You often hear the term client/server mentioned in the context of neworking.ll seems complicated when you read about it in corporate marketing statements, but it is actually quite simple. A saver is anything that has some resource that can be shared. There are compute servers, which provide computing power: print servers, which manage a collection of printers; disk servers, which provide networked disk space; and web servers, which store web pages, A client is simply any other entity that wants to gain access to a particular server, The interaction between client and server is  like the interaction between a lamp and an electrical socket. The power grid of the house is the server, and the lamp is a power client. The server is a permanently available resource, while the client  to “unplug” after it is has been  served.In Berkeley sockets, the notion of a socket allows a single computer to serve many different clients at once, as well <IS serving many different types of information. This feat is managed by the introduction of a port, which is a numbered socket on a  to It. server IS a owe to accept mu tip e cents connector to t ic same’ port although each session is unique: To manage multiple client connections, server process must be  or have some other means of multiplexing the simultaneous 1/0.

Proxy Servers

A proxy server speaks the client side of a protocol to another server. This is often required when clients have certain restrictions on which servers they can connect to  Thus, a client would connect to a proxy server, which did not have such restrictions, and the proxy server would in turn communicate for the client. A proxy server has’the additional ability to filter certain requests or cache the results of those requests for future use. A caching proxy HTTP server can help reduce the bandwidth demands on a local network’s connection to the Internet. When a popular web site is being hit by hundreds of users, a.proxy server can get the contents of the web server’s popular pages once, saving expensive inter network transfers while providing faster aces to those pages to the clients.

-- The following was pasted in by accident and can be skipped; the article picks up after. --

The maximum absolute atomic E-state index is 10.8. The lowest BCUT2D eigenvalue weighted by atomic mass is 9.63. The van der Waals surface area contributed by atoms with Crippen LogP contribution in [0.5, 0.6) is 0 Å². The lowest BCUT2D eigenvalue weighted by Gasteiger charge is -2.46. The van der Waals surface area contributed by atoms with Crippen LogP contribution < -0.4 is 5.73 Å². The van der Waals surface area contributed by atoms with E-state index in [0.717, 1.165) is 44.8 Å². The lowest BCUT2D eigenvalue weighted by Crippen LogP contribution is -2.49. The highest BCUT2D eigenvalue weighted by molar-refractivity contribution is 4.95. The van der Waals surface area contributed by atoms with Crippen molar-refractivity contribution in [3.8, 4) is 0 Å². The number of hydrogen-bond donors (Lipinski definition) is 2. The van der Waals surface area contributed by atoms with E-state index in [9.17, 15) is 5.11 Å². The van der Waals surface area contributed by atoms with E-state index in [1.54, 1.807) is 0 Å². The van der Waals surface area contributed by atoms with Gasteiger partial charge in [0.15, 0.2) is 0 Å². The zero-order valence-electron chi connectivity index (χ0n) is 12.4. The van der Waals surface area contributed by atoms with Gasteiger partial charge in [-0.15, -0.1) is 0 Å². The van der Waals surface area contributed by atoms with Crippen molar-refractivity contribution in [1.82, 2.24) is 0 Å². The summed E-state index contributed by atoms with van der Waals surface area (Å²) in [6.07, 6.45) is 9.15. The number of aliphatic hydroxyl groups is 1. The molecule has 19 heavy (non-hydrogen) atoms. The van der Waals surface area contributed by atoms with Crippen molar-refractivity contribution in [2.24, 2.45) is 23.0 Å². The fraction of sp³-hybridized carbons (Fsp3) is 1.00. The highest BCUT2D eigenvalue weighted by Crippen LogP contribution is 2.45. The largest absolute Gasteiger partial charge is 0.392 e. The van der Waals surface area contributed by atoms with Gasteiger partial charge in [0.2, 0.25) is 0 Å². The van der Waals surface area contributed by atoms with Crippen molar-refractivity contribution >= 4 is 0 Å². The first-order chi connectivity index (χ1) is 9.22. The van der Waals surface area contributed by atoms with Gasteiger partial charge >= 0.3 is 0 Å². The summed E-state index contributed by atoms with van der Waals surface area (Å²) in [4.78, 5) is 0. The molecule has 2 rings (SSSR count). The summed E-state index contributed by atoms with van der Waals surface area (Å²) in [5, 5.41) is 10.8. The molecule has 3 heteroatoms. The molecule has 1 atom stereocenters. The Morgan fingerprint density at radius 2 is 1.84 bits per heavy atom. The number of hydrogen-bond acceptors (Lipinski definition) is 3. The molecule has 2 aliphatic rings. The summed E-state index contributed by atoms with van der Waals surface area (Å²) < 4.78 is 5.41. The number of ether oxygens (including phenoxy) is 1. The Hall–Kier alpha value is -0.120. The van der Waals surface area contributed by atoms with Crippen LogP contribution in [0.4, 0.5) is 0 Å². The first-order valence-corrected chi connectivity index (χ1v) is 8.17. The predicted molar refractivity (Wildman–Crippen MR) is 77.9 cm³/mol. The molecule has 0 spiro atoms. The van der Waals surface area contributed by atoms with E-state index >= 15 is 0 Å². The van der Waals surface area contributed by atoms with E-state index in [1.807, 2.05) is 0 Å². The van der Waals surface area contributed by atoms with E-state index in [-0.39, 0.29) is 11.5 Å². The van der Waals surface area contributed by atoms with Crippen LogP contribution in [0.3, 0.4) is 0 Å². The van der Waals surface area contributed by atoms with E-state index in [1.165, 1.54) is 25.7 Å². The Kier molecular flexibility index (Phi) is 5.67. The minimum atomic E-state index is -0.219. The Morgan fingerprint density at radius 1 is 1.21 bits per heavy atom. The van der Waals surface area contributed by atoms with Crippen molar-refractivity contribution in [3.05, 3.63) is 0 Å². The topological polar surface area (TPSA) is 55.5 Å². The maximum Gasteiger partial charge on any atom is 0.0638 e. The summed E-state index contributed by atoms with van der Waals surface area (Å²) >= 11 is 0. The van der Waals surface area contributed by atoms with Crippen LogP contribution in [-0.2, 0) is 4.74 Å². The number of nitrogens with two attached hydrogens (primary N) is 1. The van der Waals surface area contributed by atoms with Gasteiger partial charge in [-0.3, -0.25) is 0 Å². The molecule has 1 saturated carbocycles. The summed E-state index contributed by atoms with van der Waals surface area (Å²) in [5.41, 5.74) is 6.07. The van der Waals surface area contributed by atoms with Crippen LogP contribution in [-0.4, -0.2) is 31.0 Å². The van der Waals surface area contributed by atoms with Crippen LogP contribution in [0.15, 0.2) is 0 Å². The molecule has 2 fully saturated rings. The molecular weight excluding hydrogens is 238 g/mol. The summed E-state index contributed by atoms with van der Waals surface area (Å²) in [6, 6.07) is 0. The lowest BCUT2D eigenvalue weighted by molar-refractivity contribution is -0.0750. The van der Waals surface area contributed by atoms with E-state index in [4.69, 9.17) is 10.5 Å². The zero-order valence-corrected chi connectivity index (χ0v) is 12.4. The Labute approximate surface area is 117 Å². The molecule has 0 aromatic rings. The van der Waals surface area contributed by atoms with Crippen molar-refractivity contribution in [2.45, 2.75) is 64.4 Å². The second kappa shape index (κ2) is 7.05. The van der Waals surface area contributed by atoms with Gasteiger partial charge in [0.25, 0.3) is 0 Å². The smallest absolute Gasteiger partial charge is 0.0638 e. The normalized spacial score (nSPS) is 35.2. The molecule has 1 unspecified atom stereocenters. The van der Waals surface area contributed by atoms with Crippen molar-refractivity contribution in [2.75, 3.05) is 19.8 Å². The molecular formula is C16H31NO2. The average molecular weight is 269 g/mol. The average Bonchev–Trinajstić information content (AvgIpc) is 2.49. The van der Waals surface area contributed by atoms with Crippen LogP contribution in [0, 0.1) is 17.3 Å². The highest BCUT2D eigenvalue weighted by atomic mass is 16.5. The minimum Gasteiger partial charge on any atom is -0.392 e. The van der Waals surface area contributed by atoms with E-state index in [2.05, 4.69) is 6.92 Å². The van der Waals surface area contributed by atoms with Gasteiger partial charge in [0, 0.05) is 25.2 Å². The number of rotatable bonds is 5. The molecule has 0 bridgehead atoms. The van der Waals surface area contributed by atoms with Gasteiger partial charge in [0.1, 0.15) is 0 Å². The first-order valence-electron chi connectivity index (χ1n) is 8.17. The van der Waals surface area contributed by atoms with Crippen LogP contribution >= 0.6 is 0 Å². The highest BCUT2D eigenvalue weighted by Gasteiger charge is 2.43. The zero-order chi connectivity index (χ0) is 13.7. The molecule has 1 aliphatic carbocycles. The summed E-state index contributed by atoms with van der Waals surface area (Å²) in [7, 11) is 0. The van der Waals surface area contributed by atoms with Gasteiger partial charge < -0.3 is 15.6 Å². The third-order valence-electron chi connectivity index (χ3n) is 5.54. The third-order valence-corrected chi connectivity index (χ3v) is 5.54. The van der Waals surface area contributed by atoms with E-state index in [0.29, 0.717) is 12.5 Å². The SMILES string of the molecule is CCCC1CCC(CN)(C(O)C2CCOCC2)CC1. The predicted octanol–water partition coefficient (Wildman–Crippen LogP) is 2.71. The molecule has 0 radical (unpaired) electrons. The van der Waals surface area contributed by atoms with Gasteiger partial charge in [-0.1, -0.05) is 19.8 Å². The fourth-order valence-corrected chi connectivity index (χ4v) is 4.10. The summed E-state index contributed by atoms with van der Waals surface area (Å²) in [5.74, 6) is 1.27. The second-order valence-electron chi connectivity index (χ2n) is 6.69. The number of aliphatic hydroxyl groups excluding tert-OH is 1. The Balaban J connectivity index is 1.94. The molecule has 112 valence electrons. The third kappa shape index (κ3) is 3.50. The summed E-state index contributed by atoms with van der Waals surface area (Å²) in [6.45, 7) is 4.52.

Later in this chapter, we will actually build a complete caching proxy HTTP server.The interesting part about this sample program is that it is both a client and a server. To serve certain pages, it must act as a client to other servers to obtain a copy’ of the requested content.

Internet Addressing

Every computer on the Internet has an address. An Internet address is a number that uniquely identifies each computer on the Net. There are 32 bits in an IF address, and we often refer to them as a sequence of four numbers between 0 and 255 separated by dots  This makes them easier to remember, because they are not randomly.

assigned they are hierarchically assigned. The first few bits define which class of network, lettered A, H, C, 0, or E, the address represents. Most Internet users are on a class C network, since there are over two million networks in class C. The first byte of a class C network is between 192 and 224, with the last byte actually identifying  computer among the 256 allowed on a single class C network. This shame allows for half a billion devices to live on class C networks.

assigned-they are hierarchically assigned. The first few bits define which class of network, lettered A, H, C, 0, or E, the address represents. Most Internet users are on a class C network, since there are over two million networks in class C. The first byte of a class C network is between 192 and 224, with the last byte actually identifying an individual computer among the 256 allowed on a single class C network. This scheme allows for half a billion devices to live on class C networks.

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Posted on September 17, 2014 in Networking